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In 2020, FortisBC made an initial three-year commitment to fund REACH SibShops program. This year, they extended that commitment for three more years. “The “FortisBC SibShops” Program now runs once a month from September to June,” notes Camille Netherton, REACH Associate Executive Director. “Knowing that we have FortisBC’s support for three more years makes a huge difference in terms of planning and organizing. Both the staff we hire for the program, and the families we’re serving have the comfort of knowing this is not a temporary program.” Waitlists for some of the government-funded behaviour support programs for children and youth with special needs can be extremely long. For families without the tools or resources to help their special child, the wait for help can be painful. When REACH became aware of the long waiting list, they developed a short-term program called Positive Connections, together with the Ministry for Children and Family Development, to help bridge the gap.

“One of the things I love about REACH is how responsive we are to the communities,” says Camille. “Positive Connections was developed at a time when there was a long waiting list for behaviour support programs – and there is still a long waiting list, so it’s needed just as much now as before.” Positive Connections is an intensive positive behavior support program for the whole family. It has three components: group learning for parents; in-home visits with a behaviour consultant; and SibShops, a program for siblings of children that have special needs diagnoses. “With funding from FortisBC, we were able to expand SibShops beyond the summer day camp program that we run in July and August, and make it a year-round program,” says Camille. “SibShops is so important because often siblings become caregivers later in life or have a lot of responsibility for helping the family with the child with the diagnosis,” says Camille. “We felt those kids needed some support, needed to feel connected and needed to know that they’re not alone.”

“In the program, we hear kids say things like ‘I thought I was the only person who had a special sibling’ or, ‘I know my mom and dad love me, but they don’t spend much time with me because my sibling needs a lot of their attention’. And we also have kids come in who are afraid of their special sibling. It’s amazing to see how much they learn through the program in a short period of time, and how much their attitudes shift towards becoming more understanding, loving and generous toward their sibling than they were before.”

In 2023, Fortis BC provided REACH with funding for a new program to support sc̓əwaθən məsteyəxʷ (Tsawwassen First Nation) families. “We like to take an integrated and inclusive approach to community investment,” says Joanne Hunton-Sehdev, Community & Indigenous Relations, Fortis BC. “We explore all aspects of a community and look for ways we can boost collaboration between groups by providing additional support. The FortisBC for Families Program will also provide that extra support for sc̓əwaθən məsteyəxʷ families.” Camille explains why the FortisBC for Families Program is so important and how it will work: “We’ve had our Reconciliation Action Plan at REACH for several years. We’re committed to learning, growing and doing our part towards Reconciliation. That includes being guided by our Indigenous partners to make sure that we’re assisting the Indigenous community in ways that’s meaningful to them.”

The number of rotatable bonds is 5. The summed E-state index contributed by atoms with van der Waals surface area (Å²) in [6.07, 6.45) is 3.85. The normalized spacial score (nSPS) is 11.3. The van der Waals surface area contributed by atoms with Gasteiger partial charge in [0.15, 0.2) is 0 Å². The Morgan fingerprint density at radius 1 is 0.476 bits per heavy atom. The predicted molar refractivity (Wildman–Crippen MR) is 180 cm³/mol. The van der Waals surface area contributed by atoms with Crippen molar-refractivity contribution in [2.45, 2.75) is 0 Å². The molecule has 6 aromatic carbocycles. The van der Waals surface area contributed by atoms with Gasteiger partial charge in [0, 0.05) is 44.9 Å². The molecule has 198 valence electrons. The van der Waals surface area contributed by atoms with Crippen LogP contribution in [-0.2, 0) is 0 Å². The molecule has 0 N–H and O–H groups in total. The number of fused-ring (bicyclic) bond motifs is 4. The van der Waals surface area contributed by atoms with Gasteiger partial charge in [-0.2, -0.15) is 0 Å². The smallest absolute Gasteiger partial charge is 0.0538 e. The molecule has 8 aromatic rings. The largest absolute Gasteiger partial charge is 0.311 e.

“This year, the FortisBC for Families funding will support a designated REACH behaviour consultant for Indigenous Communities to address potential cultural barriers which can limit access, critical services and supports. This program also provides education, planning and in-person support for children with extra needs and their families in partnership with sc̓əwaθən məsteyəxʷ.” “Before we had the FortisBC funding, this program wouldn’t have been possible,” Camille explains. “We just didn’t have the means to do it. Having FortisBC’s community support now gives us the flexibility to be responsive to the sc̓əwaθən məsteyəxʷ community.”

Photo L:R Jeanette Trombley, Angela Ruel, Joanne Hunton- Sehdev, Tamara Veitch, Tassia Pickard

Courtesy Deborah Alden, Writer/Researcher Fortis BC

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